A warm, engaging read about the ways in which memory distorts our understanding of family.



Years after the death of her father, a woman explores her family’s past in this memoir.

The genesis of Harrigan’s debut book is in her essay “Revenge of the Prey: How a Deer Killed My Dad,” published by the Rumpus in 2011, and it explores the legacy of her father, who died in a car accident in 1974 when she was 7. The title is a reference to a different accident in the early 1960s, which claimed her father’s dominant hand—a mysterious event that Harrigan worked to uncover. She realized how time had strained her own memory, so she set out to learn more about her father from her other family members only to find out that her dad may not have been the man she remembered. This is the strength of Harrigan’s book, because although her father is its central subject, it’s also about the web of relationships connected to his memory: how did the author’s brother Louis, who read Homer as a little boy for fun and grew up to become an art historian, feel about his gruff, stereotypically masculine father? Why did the author and her sister, Lynn, who was in the car when her father died, become estranged? How does the tragedy influence the author’s approach to marriage and parenting? Harrigan infuses each dynamic with style and drama that make the book consistently engaging, and her prose is lively and accessible: “I’m wearing white Keds or Salvation Army red cowboy boots in the cemetery snow, waiting for my father to rise from underground, as if he’d just been a bear in hibernation.” Her account of her relationship with her son, Noah, is a highlight, showing how he must learn to accept his own father (Harrigan’s ex-husband). However, she does have a tendency to belabor the unreliability of memory; frequently, she reminds readers of how it’s “Strange how people in my family have different pieces of memories,” as if it weren’t the book’s clear, predominant theme. Despite this redundancy, though, the book feels fresh and reads easily.

A warm, engaging read about the ways in which memory distorts our understanding of family.

Pub Date: Oct. 1, 2017

ISBN: 978-1-61248-210-1

Page Count: 248

Publisher: Truman State University Press

Review Posted Online: Aug. 4, 2017

Kirkus Reviews Issue: Sept. 1, 2017

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This early reader is an excellent introduction to the March on Washington in 1963 and the important role in the march played by Martin Luther King Jr. Ruffin gives the book a good, dramatic start: “August 28, 1963. It is a hot summer day in Washington, D.C. More than 250,00 people are pouring into the city.” They have come to protest the treatment of African-Americans here in the US. With stirring original artwork mixed with photographs of the events (and the segregationist policies in the South, such as separate drinking fountains and entrances to public buildings), Ruffin writes of how an end to slavery didn’t mark true equality and that these rights had to be fought for—through marches and sit-ins and words, particularly those of Dr. King, and particularly on that fateful day in Washington. Within a year the Civil Rights Act of 1964 had been passed: “It does not change everything. But it is a beginning.” Lots of visual cues will help new readers through the fairly simple text, but it is the power of the story that will keep them turning the pages. (Easy reader. 6-8)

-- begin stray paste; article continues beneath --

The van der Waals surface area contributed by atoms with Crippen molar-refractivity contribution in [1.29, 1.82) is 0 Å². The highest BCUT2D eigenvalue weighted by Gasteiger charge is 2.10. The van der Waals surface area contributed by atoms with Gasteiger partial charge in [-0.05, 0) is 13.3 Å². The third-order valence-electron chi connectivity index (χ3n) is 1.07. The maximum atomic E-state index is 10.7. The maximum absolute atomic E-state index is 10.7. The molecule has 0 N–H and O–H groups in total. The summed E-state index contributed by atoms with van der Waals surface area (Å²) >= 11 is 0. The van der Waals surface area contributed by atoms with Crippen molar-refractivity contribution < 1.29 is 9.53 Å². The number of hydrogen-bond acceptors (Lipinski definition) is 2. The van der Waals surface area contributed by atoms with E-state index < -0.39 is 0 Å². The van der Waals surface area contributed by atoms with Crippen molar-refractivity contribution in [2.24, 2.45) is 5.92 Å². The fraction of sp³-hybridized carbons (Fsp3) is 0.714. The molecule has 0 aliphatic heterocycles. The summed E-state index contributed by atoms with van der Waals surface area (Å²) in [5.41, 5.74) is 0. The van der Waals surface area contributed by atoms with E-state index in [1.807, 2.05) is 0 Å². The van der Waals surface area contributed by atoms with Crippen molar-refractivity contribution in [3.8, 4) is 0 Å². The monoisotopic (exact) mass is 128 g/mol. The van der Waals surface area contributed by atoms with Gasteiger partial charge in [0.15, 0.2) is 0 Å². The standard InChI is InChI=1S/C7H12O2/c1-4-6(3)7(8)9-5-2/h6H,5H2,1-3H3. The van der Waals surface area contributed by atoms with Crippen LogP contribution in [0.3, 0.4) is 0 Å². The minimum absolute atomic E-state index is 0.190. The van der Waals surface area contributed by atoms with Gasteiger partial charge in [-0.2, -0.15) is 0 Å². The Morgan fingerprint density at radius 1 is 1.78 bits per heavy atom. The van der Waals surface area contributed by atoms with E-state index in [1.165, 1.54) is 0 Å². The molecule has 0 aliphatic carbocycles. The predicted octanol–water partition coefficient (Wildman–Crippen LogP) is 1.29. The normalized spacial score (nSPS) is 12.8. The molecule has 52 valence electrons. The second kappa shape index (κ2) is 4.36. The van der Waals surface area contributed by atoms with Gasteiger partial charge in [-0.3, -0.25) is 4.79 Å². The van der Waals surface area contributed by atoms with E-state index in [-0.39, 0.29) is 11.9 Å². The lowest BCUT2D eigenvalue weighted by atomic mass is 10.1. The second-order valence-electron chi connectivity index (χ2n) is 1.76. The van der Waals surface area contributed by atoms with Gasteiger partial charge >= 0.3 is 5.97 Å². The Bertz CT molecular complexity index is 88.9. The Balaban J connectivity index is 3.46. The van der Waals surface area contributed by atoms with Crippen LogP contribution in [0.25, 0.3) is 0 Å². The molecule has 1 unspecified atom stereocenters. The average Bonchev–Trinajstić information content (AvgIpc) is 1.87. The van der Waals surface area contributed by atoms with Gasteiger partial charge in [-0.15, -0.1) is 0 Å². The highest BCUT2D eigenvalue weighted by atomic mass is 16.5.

Pub Date: Jan. 1, 2001

ISBN: 0-448-42421-5

Page Count: 48

Publisher: Grosset & Dunlap

Review Posted Online: May 20, 2010

Kirkus Reviews Issue: Dec. 1, 2000

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Noted jazz and pop record producer Thiele offers a chatty autobiography. Aided by record-business colleague Golden, Thiele traces his career from his start as a ``pubescent, novice jazz record producer'' in the 1940s through the '50s, when he headed Coral, Dot, and Roulette Records, and the '60s, when he worked for ABC and ran the famous Impulse! jazz label. At Coral, Thiele championed the work of ``hillbilly'' singer Buddy Holly, although the only sessions he produced with Holly were marred by saccharine strings. The producer specialized in more mainstream popsters like the irrepressibly perky Teresa Brewer (who later became his fourth wife) and the bubble-machine muzak-meister Lawrence Welk. At Dot, Thiele was instrumental in recording Jack Kerouac's famous beat- generation ramblings to jazz accompaniment (recordings that Dot's president found ``pornographic''), while also overseeing a steady stream of pop hits. He then moved to the Mafia-controlled Roulette label, where he observed the ``silk-suited, pinky-ringed'' entourage who frequented the label's offices. Incredibly, however, Thiele remembers the famously hard-nosed Morris Levy, who ran the label and was eventually convicted of extortion, as ``one of the kindest, most warm-hearted, and classiest music men I have ever known.'' At ABC/Impulse!, Thiele oversaw the classic recordings of John Coltrane, although he is the first to admit that Coltrane essentially produced his own sessions. Like many producers of the day, Thiele participated in the ownership of publishing rights to some of the songs he recorded; he makes no apology for this practice, which he calls ``entirely appropriate and without any ethical conflicts.'' A pleasant, if not exactly riveting, memoir that will be of most interest to those with a thirst for cocktail-hour stories of the record biz. (25 halftones, not seen)

Pub Date: May 1, 1995

ISBN: 0-19-508629-4

Page Count: 224

Publisher: Oxford Univ.

Review Posted Online: May 20, 2010

Kirkus Reviews Issue: March 1, 1995

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